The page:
Electroweak stars: Electroweak Matter Destruction as Exotic Stellar Engine

Recording Details

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PIRSA Number: 
10030003

Abstract

Stellar evolution from a protostar to neutron star is of one of the best
studied subjects in modern astrophysics. Yet, it appears that there is still
a lot to learn about the extreme conditions where the fundamental particle physics meets strong gravity regime. After all of the thermonuclear fuel is spent, and
after the supernova explosion, but before the remaining mass crosses its own
Schwarzschild radius, the temperature of the central core of the star might
become higher than the electroweak symmetry restoration temperature. The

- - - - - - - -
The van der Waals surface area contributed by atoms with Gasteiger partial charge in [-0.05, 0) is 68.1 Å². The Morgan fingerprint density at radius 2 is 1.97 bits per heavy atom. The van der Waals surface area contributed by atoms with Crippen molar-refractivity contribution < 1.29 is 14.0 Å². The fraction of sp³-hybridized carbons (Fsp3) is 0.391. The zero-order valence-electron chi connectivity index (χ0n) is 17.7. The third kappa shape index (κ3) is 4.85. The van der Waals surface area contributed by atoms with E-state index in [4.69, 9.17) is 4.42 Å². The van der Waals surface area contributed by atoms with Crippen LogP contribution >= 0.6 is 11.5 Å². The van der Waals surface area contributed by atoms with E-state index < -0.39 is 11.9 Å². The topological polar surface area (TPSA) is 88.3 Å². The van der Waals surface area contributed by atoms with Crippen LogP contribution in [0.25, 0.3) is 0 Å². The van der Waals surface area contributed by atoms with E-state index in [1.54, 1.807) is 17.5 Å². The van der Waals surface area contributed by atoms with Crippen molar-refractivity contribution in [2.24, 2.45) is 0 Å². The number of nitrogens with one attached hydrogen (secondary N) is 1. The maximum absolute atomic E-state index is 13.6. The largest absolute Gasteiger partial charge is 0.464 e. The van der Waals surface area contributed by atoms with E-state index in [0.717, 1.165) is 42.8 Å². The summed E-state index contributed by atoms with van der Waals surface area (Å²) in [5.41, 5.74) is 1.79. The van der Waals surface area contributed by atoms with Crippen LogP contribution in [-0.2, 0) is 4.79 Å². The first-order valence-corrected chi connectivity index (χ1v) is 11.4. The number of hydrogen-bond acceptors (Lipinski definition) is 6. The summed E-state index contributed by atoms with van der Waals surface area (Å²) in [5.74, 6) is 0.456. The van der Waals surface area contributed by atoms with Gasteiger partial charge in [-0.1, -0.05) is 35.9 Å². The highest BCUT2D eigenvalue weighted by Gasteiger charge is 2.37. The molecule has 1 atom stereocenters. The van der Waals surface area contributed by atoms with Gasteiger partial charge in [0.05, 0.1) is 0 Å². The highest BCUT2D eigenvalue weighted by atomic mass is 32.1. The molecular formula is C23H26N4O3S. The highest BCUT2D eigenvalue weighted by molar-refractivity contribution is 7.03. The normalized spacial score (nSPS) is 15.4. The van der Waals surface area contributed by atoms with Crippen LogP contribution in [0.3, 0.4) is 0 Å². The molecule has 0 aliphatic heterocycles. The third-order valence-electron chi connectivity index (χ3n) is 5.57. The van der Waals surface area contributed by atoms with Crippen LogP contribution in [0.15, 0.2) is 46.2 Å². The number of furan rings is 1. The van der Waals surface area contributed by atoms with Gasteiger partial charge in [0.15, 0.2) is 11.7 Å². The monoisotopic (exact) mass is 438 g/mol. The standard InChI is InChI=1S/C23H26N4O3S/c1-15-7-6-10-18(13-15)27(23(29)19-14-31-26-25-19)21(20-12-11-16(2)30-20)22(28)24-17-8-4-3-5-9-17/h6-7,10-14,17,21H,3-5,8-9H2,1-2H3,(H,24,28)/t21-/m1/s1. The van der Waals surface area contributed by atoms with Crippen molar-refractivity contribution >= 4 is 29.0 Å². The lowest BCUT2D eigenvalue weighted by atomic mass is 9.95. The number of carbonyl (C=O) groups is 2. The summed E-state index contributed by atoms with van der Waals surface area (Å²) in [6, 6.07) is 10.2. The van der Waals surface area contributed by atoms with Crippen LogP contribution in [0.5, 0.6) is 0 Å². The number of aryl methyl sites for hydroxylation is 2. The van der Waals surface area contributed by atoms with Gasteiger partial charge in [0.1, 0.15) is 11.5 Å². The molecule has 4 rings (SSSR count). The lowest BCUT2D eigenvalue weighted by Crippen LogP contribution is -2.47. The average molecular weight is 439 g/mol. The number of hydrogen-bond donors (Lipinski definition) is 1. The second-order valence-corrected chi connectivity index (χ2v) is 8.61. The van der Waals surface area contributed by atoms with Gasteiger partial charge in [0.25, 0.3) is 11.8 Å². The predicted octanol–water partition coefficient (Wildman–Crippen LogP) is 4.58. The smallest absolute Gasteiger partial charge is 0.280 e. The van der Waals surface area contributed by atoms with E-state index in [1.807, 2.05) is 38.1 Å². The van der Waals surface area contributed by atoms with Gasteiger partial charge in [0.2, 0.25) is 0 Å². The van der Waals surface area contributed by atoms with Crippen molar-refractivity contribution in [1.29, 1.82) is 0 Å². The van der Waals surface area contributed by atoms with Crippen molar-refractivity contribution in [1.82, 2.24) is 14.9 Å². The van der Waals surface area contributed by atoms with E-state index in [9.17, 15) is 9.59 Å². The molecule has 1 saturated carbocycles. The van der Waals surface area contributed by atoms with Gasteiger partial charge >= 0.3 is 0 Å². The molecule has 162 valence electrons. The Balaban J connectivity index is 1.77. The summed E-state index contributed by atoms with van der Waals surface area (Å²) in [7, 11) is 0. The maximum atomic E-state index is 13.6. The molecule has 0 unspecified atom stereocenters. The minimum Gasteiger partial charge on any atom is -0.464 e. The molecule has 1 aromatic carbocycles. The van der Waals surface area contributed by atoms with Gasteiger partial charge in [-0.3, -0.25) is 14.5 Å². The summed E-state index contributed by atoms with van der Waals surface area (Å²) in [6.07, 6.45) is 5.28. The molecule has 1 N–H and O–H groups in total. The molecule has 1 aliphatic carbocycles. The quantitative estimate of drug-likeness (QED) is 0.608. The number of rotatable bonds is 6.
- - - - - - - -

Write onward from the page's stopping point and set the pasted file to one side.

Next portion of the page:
source of energy, which can at least temporarily balance gravity, are baryon
number violating instanton processes which are basically unsuppressed at
temperatures above the electroweak scale. We constructed a solution to the
Oppenheimer-Volkoff equation which describes such a star. The energy release
rate is enormous at the core, but gravitational redshift and the enhanced
neutrino interaction cross section at these densities make the energy
release rate moderate at the surface of the star. The lifetime of this new
quasi-equilibrium can be more than ten million years, which is long enough
to represent a new stage in the evolution of a star.